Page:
The Church maintained a permanent camp at the quarry during the early years of construction. At any given time it could accommodate from 30 to 40 men who worked 10-hour days, six days a week.
These men split all of the granite stones for the temple from boulders -- some weighing as much as 3,700 tons. Each stone weighed between 2,000 and 6,000 pounds.
The stones were hauled by wagon from the quarry to the temple site along a road that was riddled with hills and gullies, streams and sandpits. Three or four yoke of oxen and full-time teamsters were required to make the four-day round-trip journey from the quarry to the temple block.
The road was littered with broken wagons and lost stone. Joseph Fielding Smith, a young man at the time who later became president of the Church, recalled: "In the summer much of my time was spent in Little Cottonwood Canyon, and there I watched the men digging and blasting the great granite blocks and preparing them for delivery to the temple. I can remember the days of the ox teams and how they tugged with their heavy loads, and how at intervals down the canyon road rough-cut blocks had skidded from the wagons and were lost."
The task of cutting and dressing the stones was arduous. James Moyle, a quarry worker, said, "Not only days, but weeks, were required to dress some of the stones."
Latter-day Saints contributed in many other ways toward the building of the Salt Lake Temple.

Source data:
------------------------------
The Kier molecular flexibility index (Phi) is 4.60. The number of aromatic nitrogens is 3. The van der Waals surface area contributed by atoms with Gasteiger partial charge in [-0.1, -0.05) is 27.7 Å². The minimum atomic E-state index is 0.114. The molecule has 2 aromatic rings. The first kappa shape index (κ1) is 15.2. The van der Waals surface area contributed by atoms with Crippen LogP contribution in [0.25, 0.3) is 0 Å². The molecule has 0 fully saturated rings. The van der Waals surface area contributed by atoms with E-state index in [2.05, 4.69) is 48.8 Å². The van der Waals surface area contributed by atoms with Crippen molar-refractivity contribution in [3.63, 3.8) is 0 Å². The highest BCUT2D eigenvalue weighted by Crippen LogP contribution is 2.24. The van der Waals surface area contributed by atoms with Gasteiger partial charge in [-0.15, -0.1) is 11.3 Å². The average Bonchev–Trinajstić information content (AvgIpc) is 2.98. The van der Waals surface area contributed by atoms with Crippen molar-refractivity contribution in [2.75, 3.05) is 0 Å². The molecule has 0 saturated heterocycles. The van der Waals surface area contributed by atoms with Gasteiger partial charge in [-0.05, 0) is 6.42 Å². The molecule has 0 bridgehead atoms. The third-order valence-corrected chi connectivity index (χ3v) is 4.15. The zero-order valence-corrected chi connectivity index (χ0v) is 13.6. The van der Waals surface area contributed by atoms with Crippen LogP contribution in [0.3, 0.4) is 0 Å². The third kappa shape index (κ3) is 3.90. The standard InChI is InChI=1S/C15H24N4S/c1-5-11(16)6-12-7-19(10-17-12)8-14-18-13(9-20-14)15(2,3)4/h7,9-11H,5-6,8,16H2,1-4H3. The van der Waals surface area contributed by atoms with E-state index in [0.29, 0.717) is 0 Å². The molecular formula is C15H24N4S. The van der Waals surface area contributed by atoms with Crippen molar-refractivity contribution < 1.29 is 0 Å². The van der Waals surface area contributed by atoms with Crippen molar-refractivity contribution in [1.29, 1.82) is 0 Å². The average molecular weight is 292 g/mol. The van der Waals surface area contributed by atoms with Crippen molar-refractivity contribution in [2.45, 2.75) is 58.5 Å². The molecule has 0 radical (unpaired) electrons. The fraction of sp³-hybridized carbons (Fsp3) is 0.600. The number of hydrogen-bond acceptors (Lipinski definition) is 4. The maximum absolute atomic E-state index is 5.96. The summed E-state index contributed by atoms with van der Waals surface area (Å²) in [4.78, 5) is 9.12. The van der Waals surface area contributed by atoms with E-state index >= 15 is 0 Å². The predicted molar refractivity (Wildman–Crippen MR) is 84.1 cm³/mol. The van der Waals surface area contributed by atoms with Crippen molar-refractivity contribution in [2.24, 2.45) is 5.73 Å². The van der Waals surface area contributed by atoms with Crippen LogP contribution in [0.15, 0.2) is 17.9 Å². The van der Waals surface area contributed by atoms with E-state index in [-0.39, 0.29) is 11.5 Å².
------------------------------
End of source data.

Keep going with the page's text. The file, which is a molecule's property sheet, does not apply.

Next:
Truman O. Angell, a carpenter, was appointed Church architect in January 1850. Several years later he began work on plans for the temple, then traveled to Europe for further training.
The Church also sent several young, aspiring Latter-day Saint artists to Paris to study their fields of art for the benefit of the Church and the temple.
Margaret Shelton Kinsey, as a teenager in the 1880s, had no money to contribute to the project. She collected patches of wool that sheep left behind on twigs and barbed-wire fences, formed the wool into small balls and then sold the wool for money that she contributed to the building of the temple. Years later she would tell her grandchildren that in her own way, she had helped pay for the temple.
Among other quiet contributors were Latter-day Saint wives, mothers and sisters who lifted no stones, but worked in a myriad of other capacities toward the building of the temple. Many worked at home to support their families.
John Nicoll worked for two years cutting stone in the quarry. His pay came only in the form of food for his family, so it became necessary to find a way to acquire other necessities. Nicoll's wife, Betsy Elizabeth, made buckskin gloves and work clothes that she sold to the other stonecutters. She also had two good cows and made butter and cheese that she sold to the Church.